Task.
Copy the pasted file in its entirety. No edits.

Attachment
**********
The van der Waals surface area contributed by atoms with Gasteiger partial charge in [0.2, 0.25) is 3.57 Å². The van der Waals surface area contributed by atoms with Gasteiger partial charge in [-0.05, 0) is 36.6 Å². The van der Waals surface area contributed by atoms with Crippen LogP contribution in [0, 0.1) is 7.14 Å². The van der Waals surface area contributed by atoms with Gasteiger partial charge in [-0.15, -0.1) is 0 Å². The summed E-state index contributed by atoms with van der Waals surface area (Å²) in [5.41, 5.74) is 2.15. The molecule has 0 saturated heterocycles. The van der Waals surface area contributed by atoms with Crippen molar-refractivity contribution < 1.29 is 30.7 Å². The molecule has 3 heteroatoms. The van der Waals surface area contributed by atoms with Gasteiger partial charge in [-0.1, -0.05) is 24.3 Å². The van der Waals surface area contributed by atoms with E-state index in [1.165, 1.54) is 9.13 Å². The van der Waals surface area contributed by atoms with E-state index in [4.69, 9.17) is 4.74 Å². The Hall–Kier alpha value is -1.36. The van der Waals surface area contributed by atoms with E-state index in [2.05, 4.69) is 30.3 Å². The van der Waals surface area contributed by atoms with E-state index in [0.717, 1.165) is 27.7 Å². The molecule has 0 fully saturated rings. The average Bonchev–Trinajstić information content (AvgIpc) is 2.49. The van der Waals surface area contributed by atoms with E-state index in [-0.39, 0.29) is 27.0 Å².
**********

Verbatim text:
The van der Waals surface area contributed by atoms with Gasteiger partial charge in [0.2, 0.25) is 3.57 Å². The van der Waals surface area contributed by atoms with Gasteiger partial charge in [-0.05, 0) is 36.6 Å². The van der Waals surface area contributed by atoms with Crippen LogP contribution in [0, 0.1) is 7.14 Å². The van der Waals surface area contributed by atoms with Gasteiger partial charge in [-0.15, -0.1) is 0 Å². The summed E-state index contributed by atoms with van der Waals surface area (Å²) in [5.41, 5.74) is 2.15. The molecule has 0 saturated heterocycles. The van der Waals surface area contributed by atoms with Crippen molar-refractivity contribution < 1.29 is 30.7 Å². The molecule has 3 heteroatoms. The van der Waals surface area contributed by atoms with Gasteiger partial charge in [-0.1, -0.05) is 24.3 Å². The van der Waals surface area contributed by atoms with E-state index in [1.165, 1.54) is 9.13 Å². The van der Waals surface area contributed by atoms with E-state index in [4.69, 9.17) is 4.74 Å². The Hall–Kier alpha value is -1.36. The van der Waals surface area contributed by atoms with E-state index in [2.05, 4.69) is 30.3 Å². The van der Waals surface area contributed by atoms with E-state index in [0.717, 1.165) is 27.7 Å². The molecule has 0 fully saturated rings. The average Bonchev–Trinajstić information content (AvgIpc) is 2.49. The van der Waals surface area contributed by atoms with E-state index in [-0.39, 0.29) is 27.0 Å².